Mile-wide asteroid, the largest yet of 2022, flies safely by Earth

A time-lapse image of asteroid 7335 (1989 JA) passing by Earth on May 27, 2022.
A time-lapse image of asteroid 7335 (1989 JA) passing by Earth on May 27, 2022. (Image credit: Virtual Telescope Project)

A mile-wide asteroid passed by Earth on Friday (May 27) at a distance about 10 times that of the space between the Earth and moon.

The asteroid, known as asteroid 7335 (1989 JA), is roughly four times the size of the Empire State Building and is the largest yet to pass by our planet in 2022. Viewers were able to catch the event live online through the Virtual Telescope Project (you can watch the feed embedded below), thanks to a new collaboration that includes telescopes in Chile, Australia and Rome.

"These two live feeds covering 1989 JA were possible thanks to the brand new
cooperation between the Virtual Telescope Project and Telescope Live," founder Gianluca Masi told "They have several telescopes around the planet, under amazing skies."

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At its closest, the asteroid was 2.5 million miles (4 million kilometers) away and it posed no threat whatsoever to our planet, despite its large size of 1.1 miles (1.8 km) across. It was bright enough to see in moderate-sized telescopes.

Improving tracking of these relatively small space rocks means we are getting better at catching any potential impacts before they happen, which is why it seems like there are so many space rocks going by us these days.

While asteroid 7335 (1989 JA) is technically classified as "potentially hazardous," that wasn't meaning to indicate an imminent threat to our planet. The designation refers to asteroids that are larger than 492 feet (150 meters), and the distance at which the asteroid approaches Earth, among other factors.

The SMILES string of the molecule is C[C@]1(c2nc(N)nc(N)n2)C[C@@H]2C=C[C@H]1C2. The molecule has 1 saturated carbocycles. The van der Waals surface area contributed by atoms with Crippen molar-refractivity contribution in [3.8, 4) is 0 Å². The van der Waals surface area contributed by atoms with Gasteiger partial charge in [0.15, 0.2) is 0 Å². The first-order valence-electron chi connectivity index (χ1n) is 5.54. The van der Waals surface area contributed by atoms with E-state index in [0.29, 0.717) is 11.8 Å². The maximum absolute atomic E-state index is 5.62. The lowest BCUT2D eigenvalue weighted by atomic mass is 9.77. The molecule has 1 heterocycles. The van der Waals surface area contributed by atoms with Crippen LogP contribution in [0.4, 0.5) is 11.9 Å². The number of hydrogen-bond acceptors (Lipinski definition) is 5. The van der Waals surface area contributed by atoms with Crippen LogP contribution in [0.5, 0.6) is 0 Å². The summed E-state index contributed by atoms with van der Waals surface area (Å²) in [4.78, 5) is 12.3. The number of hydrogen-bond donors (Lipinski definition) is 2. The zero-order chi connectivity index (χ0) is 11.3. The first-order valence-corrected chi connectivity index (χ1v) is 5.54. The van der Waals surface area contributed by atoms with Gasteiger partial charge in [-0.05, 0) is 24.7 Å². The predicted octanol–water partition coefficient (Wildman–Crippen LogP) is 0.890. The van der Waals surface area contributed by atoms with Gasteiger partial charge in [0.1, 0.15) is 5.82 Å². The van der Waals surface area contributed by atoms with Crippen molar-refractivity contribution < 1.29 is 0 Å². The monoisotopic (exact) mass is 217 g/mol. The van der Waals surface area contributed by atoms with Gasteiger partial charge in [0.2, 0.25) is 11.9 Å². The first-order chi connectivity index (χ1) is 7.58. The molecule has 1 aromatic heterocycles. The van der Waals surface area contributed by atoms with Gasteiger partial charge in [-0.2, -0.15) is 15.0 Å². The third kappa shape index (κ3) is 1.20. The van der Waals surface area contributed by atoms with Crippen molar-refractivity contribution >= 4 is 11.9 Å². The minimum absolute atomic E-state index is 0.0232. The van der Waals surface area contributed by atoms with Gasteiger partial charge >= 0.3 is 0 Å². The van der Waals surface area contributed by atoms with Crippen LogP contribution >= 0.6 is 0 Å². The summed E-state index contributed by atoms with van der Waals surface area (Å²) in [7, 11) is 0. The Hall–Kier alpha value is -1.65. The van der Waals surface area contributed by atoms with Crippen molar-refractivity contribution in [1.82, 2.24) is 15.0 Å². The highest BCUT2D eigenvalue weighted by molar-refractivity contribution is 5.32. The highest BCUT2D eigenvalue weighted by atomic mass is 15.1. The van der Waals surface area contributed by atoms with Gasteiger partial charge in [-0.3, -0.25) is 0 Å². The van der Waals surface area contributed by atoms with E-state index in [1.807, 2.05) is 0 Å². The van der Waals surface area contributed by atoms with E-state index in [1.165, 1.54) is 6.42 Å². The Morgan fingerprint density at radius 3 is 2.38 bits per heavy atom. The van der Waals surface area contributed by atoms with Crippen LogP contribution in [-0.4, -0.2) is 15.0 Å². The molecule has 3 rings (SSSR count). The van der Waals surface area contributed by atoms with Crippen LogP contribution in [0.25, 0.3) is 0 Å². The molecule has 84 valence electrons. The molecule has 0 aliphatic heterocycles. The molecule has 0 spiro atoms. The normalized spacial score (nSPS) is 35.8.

Space agencies and telescopes around the world keep an eye on space rocks. This includes NASA's Planetary Defense Coordination Office. You can keep track of other prominent upcoming flybys, the curated list of asteroids that have a statistically improbable chance of impact, and the agency's Small-Body Database to learn more about asteroids in general.

NASA has found no immediate threats to worry about in the next 100 years, although the agency keeps its eye on the sky just in case.

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Elizabeth Howell
Live Science Contributor
Elizabeth Howell is a regular contributor to Live Science and, along with several other science publications. She is one of a handful of Canadian reporters who specializes in space reporting. Elizabeth has a Bachelor of Journalism, Science Concentration at Carleton University (Canada) and an M.Sc. Space Studies (distance) at the University of North Dakota. Elizabeth became a full-time freelancer after earning her M.Sc. in 2012. She reported on three space shuttle launches in person and once spent two weeks in an isolated Utah facility pretending to be a Martian.